Three months after the Newtown, Conn., shootings, the massacre of 20 children and six educators with an AR-15 assault rifle has faded from the public’s memory — or at least from the minds of the spineless politicians who represent them in Congress and the White House.
How else to explain the decision by Senate Democratic leaders to drop a provision that would ban assault-style weapons from gun-safety legislation they plan to introduce next month?
The official explanation for this surrender is the triumph of expediency over morality. Senate Majority Leader Harry Reid (D., Nev.) says his party lacks the votes to bring gun legislation to the floor if an assault-weapons ban is part of it.
But Democratic leaders, including President Obama, signaled more than a month ago that they were waving the white flag. Why would the gun lobby, and other opponents of the ban, negotiate with people who give up that easily?
Most Americans continue to support a ban on assault weapons. But instead of acting like leaders and marshaling popular support to pressure and shame the ban’s opponents, Democrats capitulated. They wasted another opportunity to reinstate the federal ban that expired in 2004.
Now it’s all but dead. The ban’s sponsor, Sen. Dianne Feinstein (D., Calif), could offer it as an amendment to legislation Mr. Reid will send to the floor. By forcing Ms. Feinstein to go through the back door, though, other Democrats have already conceded the point.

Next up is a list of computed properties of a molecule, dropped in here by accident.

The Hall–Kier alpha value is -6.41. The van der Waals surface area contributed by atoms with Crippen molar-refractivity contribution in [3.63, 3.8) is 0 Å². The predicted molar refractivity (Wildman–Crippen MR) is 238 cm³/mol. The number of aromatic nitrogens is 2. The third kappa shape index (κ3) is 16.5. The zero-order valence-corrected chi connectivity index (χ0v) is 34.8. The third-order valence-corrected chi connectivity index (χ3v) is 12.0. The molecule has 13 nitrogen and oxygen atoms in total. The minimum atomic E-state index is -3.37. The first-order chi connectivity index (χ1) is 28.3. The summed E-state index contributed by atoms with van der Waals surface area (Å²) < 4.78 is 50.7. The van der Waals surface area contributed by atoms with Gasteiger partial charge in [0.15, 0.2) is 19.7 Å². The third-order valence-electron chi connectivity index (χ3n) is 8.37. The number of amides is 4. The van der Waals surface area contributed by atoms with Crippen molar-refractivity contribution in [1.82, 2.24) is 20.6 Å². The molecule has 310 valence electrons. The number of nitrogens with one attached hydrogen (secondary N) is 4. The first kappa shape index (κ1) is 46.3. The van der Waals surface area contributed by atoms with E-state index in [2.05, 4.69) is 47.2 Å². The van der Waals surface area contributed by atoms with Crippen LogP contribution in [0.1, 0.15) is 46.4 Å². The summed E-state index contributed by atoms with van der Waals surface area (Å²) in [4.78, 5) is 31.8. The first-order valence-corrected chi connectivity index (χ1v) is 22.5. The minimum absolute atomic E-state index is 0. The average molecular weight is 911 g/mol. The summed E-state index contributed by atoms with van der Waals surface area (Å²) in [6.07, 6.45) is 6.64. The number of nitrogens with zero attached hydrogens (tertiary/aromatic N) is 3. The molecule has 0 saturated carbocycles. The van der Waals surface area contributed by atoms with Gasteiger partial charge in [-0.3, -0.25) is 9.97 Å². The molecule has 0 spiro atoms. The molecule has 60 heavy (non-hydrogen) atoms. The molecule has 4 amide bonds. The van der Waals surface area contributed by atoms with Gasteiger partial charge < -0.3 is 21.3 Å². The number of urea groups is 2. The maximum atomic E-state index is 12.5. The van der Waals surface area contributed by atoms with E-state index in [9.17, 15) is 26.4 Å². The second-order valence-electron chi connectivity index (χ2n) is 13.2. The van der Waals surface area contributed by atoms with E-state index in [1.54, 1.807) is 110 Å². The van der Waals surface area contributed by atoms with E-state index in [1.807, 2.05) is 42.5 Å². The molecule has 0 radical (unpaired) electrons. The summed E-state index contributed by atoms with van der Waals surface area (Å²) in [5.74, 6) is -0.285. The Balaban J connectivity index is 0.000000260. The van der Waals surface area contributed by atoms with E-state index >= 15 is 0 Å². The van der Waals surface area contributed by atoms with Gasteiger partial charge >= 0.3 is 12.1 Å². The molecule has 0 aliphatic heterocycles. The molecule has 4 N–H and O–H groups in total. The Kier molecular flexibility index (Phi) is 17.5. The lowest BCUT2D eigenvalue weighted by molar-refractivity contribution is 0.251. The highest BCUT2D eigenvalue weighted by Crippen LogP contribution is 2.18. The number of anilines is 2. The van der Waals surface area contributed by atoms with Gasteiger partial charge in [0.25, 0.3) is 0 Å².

Even so, Senator Feinstein should offer the amendment. If nothing else, it will give the public a record of whom to hold responsible the next time a massacre with an assault rifle occurs.
The overall impact of an assault-weapons ban would be minimal. The vast majority of U.S. murders are committed with handguns, not assault rifles. Millions of these weapons of mass destruction are already in circulation. A ban would not take them out, but only prohibit their future sale, import, and manufacture.
Yet assault weapons with high-capacity magazines have been used in many, if not most, of the high-profile mass shootings Americans seem most worried about. Banning them would be a start that we owe the victims of these shootings.
It makes sense to restrict weapons that are designed to kill as many people as quickly as possible, and that have no special use for hunting, recreational shooting, or self-defense. Other guns are better suited to these purposes.
“Shameful” and “disgraceful” are two words that come to mind about the Senate’s retreat. But even they don’t capture the horror of Newtown, Virginia Tech, and Columbine — and the cowardly refusal by lawmakers to do something about it.